Fitness Defined: Active and Passive Recovery

By , SparkPeople Blogger
We'll all been there. You just started working out after a long hiatus. You feel proud and accomplished, but wake up the next day feeling so stiff, sore and achy that you don't want to get out of bed! You slowly but surely get on with your day, but every time you have to move, you feel that stiffness (and feel self-conscious as you wobble around, barely able to bend your knees). While it's great to know that you must have done something right for your muscles to be so sore, it certainly doesn't feel right! You wonder: Should I take it easy and skip my workout? The answer is a little more complex than a yes or no. What you should try is active recovery. So what does that mean?

When you're sore during the days following a workout, you're most sore when you've spent a lot of time NOT moving, like when you wake up in the morning (after hours of lying in bed) or when you take a break at work (after hours of sitting still). These are the times that you notice that soreness the most. But the more you move, the more your muscles loosen up and feel better. That's the idea behind active recovery—get moving, get that blood pumping, warm up your muscles and break up that soreness.

Put simply, active recovery or "active rest" is sort of a hybrid between resting and exercising. It involves purposely exercising at a low-intensity as a means of helping your body recover from competition, high-intensity exercise, or muscle soreness. And a growing body of research shows that active recovery is more beneficial than passive recovery (completely resting from exercise).

Compared to passive recovery, active recovery can:
  • Help your muscle soreness to go away faster
  • Help your muscles recover and repair
  • Enhance your psychological/mental recovery
  • Promote mental and physical relaxation

And active recovery is simple. You can do pretty much any type of exercise, as long as you keep your intensity lower than what you'd do in a normal workout. Personally, when I get really sore, I like to walk, use the elliptical, or even bike at a comfortable intensity (about 55% to 70% MHR) for at least 30 minutes. Then, I follow up my "recovery" workout with an extended stretching session. It feels good to get moving and really stretch well, and a light workout is a nice change of pace, both mentally and physically.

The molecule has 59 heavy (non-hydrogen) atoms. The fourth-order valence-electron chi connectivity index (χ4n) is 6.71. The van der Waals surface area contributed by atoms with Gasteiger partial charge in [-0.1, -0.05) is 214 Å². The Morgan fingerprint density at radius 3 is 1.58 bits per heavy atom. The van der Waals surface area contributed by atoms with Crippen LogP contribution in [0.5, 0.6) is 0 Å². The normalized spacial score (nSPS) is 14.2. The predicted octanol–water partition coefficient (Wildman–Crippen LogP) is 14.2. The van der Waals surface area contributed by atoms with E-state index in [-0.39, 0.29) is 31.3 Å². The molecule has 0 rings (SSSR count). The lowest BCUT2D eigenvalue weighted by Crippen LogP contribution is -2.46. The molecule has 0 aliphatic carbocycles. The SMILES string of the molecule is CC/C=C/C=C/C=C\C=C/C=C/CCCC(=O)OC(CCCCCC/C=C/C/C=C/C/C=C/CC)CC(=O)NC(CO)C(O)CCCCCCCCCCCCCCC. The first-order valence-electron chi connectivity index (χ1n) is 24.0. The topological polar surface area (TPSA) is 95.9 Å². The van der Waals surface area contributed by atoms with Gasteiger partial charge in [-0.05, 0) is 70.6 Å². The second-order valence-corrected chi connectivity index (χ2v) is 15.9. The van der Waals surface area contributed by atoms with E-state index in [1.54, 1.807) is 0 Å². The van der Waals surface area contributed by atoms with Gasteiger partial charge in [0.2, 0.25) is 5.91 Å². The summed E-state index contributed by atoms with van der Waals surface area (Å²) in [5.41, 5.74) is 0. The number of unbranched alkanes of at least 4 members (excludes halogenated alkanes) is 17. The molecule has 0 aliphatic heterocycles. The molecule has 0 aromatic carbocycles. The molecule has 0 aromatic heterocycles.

BONUS FACT: The cool down you do after every workout is actually a form of active recovery. Cooling down does a lot more than help the body return to its resting heart rate and breathing rate. It also prevents post-workout lightheadedness (which can lead to fainting), speeds the removal of lactic acid from the muscles, and helps prevent muscle soreness in the hours and days following a workout. Now I know that most people tend to skip the cool down (and keep in mind that stretching is NOT the same thing as cooling down), but when you know that five minutes is well-spent to help you recover faster and prevent soreness, you might think again before skipping it.

So the next time you're facing sore muscles that make you want to skip your workout, think again! While you don't have to go all out when you're not feeling up to it, a light walk or easy yoga class may be just what your muscles need!

Are you more likely to recovery actively or passively? Now that you know the difference, will you cool down and try active recovery from now on?

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Comments

I told my sister about active recovery a few months ago & she dismissed the idea. I'm definetly going to share this entry with her. Report
This is an excellent article. I also loved the link to the HR calculator that I have somehow missed on SP. Report
Explain why I was light headed this weekend and other times if I do not do the 5 minutes of cool down. Report
I move around now but what really helps is sitting in the Hot Tub
Report